SOUTH PORTLAND — The lone tree rises about 25 feet from the ground, just tall enough to cover the face of what some have called googly-eyed Jesus.

Creative problem-solving or divine intervention?

The vertical mural that has defined the exterior of the Holy Cross Catholic Church on Cottage Road in South Portland once was subjected to its share of criticism but now has slipped into obscurity, thanks to the strategically placed conifer.

Some time ago (no one seems to know exactly when), someone (no one seems to know exactly who) planted a pine tree in front of the 90-foot-high mural. That tree is now the perfect size and shape to cover up the bottom part of the artwork – a giant face of Jesus with his eyes rolled far back that had been the source of the criticism.

Today, a strategically planted pine tree – "a pretty creative way to get rid" of what some considered an eyesore – shields the "googly-eyed Jesus" from view at the South Portland church. Changes to the artwork proposed during a renovation effort 15 years ago were quietly dropped.

Today, a strategically planted pine tree – “a pretty creative way to get rid” of what some considered an eyesore – shields the “googly-eyed Jesus” from view at the South Portland church. Changes to the artwork proposed during a renovation effort 15 years ago were quietly dropped.

Monsignor Michael Henchal, who oversees the parish that includes Holy Cross, said the tree’s planting predated him and no one on his staff knew how or when it got there.

“Parishioners don’t talk about it much,” he said. “And I never see the mural because I come in from the other side.”

When told that the tree now precisely covers Jesus’ face, Henchal said, “Oh. That’s interesting.”

The enamel mural, created by artist John Laberge and dedicated 35 years ago, first stirred controversy in 2001, when church officials were debating renovations to the building. It seemed not everyone was in love with the piece, which depicted Jesus during three moments: crucifixion, resurrection, and ascension.

“For many it was not a pleasant sight,” said Bob Morency of South Portland, who has belonged to the church for more than 25 years.

Laberge’s mural replaced the original facade of the church, which was made of some 250,000 Italian tiles and Venetian glass. But the tiles couldn’t withstand Maine’s harsh climate and kept popping off.

A pine tree planted long ago hides the lowest part of a controversial mural depicting a suffering Jesus at Holy Cross Catholic Church in South Portland.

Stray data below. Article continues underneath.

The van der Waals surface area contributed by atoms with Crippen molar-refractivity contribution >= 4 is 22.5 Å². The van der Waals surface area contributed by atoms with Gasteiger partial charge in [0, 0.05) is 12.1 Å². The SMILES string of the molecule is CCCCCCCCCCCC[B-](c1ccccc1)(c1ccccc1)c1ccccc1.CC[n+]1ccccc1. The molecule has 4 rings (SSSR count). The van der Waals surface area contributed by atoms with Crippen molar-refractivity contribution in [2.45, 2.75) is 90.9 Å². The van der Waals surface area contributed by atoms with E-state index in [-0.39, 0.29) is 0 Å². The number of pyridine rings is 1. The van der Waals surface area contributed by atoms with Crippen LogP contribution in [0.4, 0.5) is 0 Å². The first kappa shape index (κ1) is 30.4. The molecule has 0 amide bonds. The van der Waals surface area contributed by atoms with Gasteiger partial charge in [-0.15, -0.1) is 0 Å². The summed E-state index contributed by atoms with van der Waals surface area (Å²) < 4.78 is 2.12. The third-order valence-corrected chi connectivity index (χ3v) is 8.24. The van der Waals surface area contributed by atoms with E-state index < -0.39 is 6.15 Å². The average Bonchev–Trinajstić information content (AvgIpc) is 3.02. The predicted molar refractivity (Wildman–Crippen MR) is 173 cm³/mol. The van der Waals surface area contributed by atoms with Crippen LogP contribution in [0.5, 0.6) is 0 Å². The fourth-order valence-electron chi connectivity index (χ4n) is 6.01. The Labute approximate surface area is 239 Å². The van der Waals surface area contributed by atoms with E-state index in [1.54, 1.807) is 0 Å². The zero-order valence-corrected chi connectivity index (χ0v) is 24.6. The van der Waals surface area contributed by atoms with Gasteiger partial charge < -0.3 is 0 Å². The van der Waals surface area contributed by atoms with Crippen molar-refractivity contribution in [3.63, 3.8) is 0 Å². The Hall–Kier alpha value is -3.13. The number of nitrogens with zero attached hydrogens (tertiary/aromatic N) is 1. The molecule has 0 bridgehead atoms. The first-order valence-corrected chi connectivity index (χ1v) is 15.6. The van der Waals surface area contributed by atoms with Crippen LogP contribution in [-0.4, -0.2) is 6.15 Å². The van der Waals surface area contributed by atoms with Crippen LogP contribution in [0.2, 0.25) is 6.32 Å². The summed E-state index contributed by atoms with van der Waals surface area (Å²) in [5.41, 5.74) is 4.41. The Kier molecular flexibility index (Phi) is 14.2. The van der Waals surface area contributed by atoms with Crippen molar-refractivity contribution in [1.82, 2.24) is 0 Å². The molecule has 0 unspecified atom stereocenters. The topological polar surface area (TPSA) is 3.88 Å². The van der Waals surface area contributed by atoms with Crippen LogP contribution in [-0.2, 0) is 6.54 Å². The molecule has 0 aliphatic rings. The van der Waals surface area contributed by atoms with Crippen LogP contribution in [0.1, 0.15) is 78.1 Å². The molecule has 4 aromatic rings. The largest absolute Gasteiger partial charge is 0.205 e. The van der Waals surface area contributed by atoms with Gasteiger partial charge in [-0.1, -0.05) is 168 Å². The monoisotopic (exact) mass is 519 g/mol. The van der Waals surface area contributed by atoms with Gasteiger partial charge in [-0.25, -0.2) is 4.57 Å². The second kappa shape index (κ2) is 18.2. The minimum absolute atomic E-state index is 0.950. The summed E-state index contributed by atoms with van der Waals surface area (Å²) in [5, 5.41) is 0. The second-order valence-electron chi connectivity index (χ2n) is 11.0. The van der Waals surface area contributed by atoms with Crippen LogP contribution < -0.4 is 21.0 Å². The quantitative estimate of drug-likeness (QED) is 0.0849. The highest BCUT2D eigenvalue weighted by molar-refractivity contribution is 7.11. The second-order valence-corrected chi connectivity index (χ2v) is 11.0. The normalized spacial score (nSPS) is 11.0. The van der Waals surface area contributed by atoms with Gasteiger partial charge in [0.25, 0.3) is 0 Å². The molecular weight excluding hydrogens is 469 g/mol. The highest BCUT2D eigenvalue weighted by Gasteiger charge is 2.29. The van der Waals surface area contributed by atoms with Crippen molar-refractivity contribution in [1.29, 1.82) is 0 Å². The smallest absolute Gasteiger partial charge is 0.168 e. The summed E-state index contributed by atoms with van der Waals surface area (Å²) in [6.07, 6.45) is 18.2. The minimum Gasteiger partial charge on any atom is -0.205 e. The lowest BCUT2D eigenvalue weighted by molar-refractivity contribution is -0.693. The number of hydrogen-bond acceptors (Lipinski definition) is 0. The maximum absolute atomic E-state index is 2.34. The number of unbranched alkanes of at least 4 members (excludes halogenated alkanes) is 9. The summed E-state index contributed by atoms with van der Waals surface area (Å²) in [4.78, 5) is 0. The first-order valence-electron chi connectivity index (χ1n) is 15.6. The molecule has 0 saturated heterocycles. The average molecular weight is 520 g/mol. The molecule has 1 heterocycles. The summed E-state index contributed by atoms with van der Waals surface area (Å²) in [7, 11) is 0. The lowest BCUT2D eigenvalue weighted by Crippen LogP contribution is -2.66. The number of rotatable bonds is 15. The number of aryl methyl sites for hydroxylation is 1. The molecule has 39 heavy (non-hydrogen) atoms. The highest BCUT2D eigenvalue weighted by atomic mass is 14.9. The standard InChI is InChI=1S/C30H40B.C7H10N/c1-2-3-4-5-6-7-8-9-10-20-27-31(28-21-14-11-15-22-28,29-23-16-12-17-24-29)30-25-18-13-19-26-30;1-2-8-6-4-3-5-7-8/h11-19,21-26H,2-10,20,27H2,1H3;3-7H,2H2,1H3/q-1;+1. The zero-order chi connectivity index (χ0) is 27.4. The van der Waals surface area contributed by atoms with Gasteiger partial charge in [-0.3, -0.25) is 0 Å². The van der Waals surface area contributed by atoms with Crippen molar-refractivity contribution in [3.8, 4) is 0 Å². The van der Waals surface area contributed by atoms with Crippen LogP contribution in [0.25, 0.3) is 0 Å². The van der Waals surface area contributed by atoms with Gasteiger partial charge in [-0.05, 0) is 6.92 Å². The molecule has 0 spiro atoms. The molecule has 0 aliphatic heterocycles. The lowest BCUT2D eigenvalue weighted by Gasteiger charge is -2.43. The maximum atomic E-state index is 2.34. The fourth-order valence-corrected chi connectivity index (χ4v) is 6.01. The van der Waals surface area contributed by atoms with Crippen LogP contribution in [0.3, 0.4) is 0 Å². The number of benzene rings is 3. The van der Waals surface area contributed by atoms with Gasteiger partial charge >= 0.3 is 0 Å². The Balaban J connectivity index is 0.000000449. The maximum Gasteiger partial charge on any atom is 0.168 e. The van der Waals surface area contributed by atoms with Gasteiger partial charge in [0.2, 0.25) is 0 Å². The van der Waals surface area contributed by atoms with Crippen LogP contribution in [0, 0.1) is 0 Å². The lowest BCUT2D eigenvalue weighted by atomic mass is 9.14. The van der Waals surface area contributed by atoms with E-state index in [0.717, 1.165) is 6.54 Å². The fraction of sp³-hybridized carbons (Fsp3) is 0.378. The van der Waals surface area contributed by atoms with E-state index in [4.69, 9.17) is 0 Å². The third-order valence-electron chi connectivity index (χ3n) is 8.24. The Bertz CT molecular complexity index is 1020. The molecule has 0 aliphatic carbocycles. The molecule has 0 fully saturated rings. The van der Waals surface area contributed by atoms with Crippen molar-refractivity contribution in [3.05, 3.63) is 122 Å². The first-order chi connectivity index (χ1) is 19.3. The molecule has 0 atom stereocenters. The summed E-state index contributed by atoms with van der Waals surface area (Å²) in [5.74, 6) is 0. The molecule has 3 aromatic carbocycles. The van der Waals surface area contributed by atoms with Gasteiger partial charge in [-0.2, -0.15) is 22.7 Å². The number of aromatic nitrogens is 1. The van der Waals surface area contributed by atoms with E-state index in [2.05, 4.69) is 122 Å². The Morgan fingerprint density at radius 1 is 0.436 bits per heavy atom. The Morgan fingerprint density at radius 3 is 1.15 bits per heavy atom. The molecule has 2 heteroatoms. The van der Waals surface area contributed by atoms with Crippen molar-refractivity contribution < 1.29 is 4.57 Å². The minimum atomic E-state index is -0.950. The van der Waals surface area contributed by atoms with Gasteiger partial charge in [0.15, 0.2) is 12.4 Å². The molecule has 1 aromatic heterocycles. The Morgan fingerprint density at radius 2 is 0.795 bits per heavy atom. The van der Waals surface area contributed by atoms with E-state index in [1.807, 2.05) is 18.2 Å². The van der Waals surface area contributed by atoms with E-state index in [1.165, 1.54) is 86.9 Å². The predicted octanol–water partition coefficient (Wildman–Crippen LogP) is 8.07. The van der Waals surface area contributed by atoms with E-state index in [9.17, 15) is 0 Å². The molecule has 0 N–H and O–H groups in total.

A pine tree planted long ago hides the lowest part of a controversial mural depicting a suffering Jesus at Holy Cross Catholic Church in South Portland.

Laberge, at the time an artist at the stained-glass maker Phoenix Studio in Portland, was hired to come up with a sturdier replacement, which he fashioned on 44 porcelain steel plates bolted to the building. It was dedicated in 1981. He called the piece “Spirit of the Matter: A Christian Triptych.”

The response to the piece was mixed from the start, especially to the image of Jesus’ eyes, staring woefully heavenward in a pose suggestive of medieval religious art. Those eyes were central to the work.

“He was looking up, beyond that temporary pain and suffering to something higher,” Laberge said, describing his work recently.

• • • • •

People who passed by the mural at the busy intersection of Cottage Road and Broadway, across from the South Portland Public Library, fell into two camps: Those who saw the sad-eyed Jesus as a realistic image of pain and suffering, and those who saw it as creepy and scary.

When an opportunity came to replace the mural during a renovation campaign in 2001, church officials approached Laberge for written consent to allow some tweaks to the work, including replacing the googly-eyed face and swapping out a lily that some said looked like a uterus.

Laberge was insulted and refused to give his consent but also said he wouldn’t fight the changes, since he had been paid for his work.

“I bent over backwards to give them what they wanted,” he said. “And they liked it. They blessed it. It wasn’t until 20 years later that people started complaining.”